I hope that with the agreement, they will finally be able to rebuild their lives. That there will be no more lost generations. Just peace. And homes that have been rebuilt.
Filipino IDPs: Struggling to rebuild their lives
Published 15th May 2010 - 12 comments - 5443 views -
(text and photos by the author)
DATU PIANG, Philippines – Jun comes out from the darkness with a charcoaled kettle on one hand. He squints, eyes blinded by the glare of the yellow sun. His four-year-old-daughter peeps outside to look for her daddy. Strands of curly brown hair cover her big round eyes. Jun makes a few steps to an open fire to boil some drinking water.
People start coming out of this huge enclave beneath Datu Gumbay Piang Central Elementary School, a dilapidated two-storey wooden building.
This space is temporary shelter to dozens of internally displaced persons (IDPs) here in the province of Maguindanao in the Southern Philippine island of Mindanao. Caught in the middle of decades-long conflict between government troops and rebels, the IDPs had to leave their homes in far-flung villages.
When they moved to the school compound, they slept inside makeshift tents set up on the vacant front-yard but authorities transferred them to the huge area underneath the school in preparation for the national elections held last May 10. In the Philippines, the voting and counting of ballots are done in public and private schools around the country.
This underworld is a shadowed space. Small amounts of light seep through the slabs of wooden panels that serve as walls. Some makeshift doors are too small. To get inside, you have to bend through these manholes, like in the movie Alice in Wonderland.
There are no tables and beds, everything improvised from broken classroom chairs and tables. They sleep on tattered mats laid on the dry earth, sharing the space with scrap and junked materials the school no longer needs.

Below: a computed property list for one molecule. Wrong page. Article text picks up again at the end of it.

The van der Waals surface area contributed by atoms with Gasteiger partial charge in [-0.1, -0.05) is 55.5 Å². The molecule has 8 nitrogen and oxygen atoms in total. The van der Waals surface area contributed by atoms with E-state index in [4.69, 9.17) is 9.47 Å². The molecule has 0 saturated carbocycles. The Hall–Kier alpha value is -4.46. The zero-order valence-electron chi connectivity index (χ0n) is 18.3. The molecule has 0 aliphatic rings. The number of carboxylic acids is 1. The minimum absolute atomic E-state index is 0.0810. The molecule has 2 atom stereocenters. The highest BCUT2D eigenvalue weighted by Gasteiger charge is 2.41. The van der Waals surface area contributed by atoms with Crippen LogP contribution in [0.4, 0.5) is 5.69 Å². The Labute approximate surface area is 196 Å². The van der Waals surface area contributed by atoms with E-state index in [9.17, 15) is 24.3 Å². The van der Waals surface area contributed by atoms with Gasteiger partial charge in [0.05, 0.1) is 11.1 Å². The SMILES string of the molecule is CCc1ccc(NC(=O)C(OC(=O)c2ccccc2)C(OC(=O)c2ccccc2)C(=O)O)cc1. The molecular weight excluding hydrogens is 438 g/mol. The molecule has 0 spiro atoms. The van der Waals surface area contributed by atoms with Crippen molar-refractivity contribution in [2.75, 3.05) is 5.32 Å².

The stench of mud, trash and spoiled food pervades in the air. There is no toilet, just patches of dug holes on the ground. No clean water, no electricity.
Jun, his wife Angel and their three children are among the IDPs who fled from the interior villages.
According to the United Nations World Food Programme, in a March 14, 2010 article published by Mindanews, a Mindanao-based online news cooperative and information center, there are 320,000 people who remain displaced in Maguindanao and neighboring areas as of September last year.
Two years have passed but the thunderous sounds of guns and flying howitzers still echo in their ears. The pain of leaving their homes still haunts them. They remember it like a loved one's death anniversary.
“It happened on August 17, 2008,” says Angel.
Each passing day, they struggle to rebuild their lives.
Angel now works with Medecins Sans Frontieres, an international medical and humanitarian aid organization working mostly in conflict areas including the Philippines.
She helps distribute medicines during mission work. She earns P300 for a day of work.
“That’s a big help for my family,” she says.
On most days, Jun waits for Angel to come home while looking after the children. A regular job is hard to come by for him because he did not finish elementary school.
But on lucky days, he says, non-government organizations offer them “food for work.” He points to a distant concrete house he helped build some months ago in return for some cash for his family’s survival.
There are other IDPs here, the spaces divided for each family by whatever clothing and wooden panels they can find.
In another area are Aida and her children. Today, she is busy weaving fans out of the native silay or palm leaves. The whole space she occupies is covered by heaps of colored leaves, some untouched, some unfinished.
She is preparing to complete a dozen of these fans to sell to the market for P110. It’s a long process. The leaves are laid out on the sun for days. These are then dabbed with different colors to create designs straight of her dreams.
The dyed fans are then left under the heat for another long process of drying.
From the sun-dried leaves, there emerges--like magic--a kaleidoscope of yellow, purple and green colored fans.
This helps Aida and her kids survive on most days.
When there is nothing to sell, she puts her children to sleep with their stomachs grumbling and empty.
But for the IDPs here, giving up isn’t an option.
Slowly, one by one, piece by piece, difficult as it may be, they struggle to rebuild their lives harshly disrupted by war, as tedious and as careful as the way they weave those little intricately-colored fans for a few pesos a day.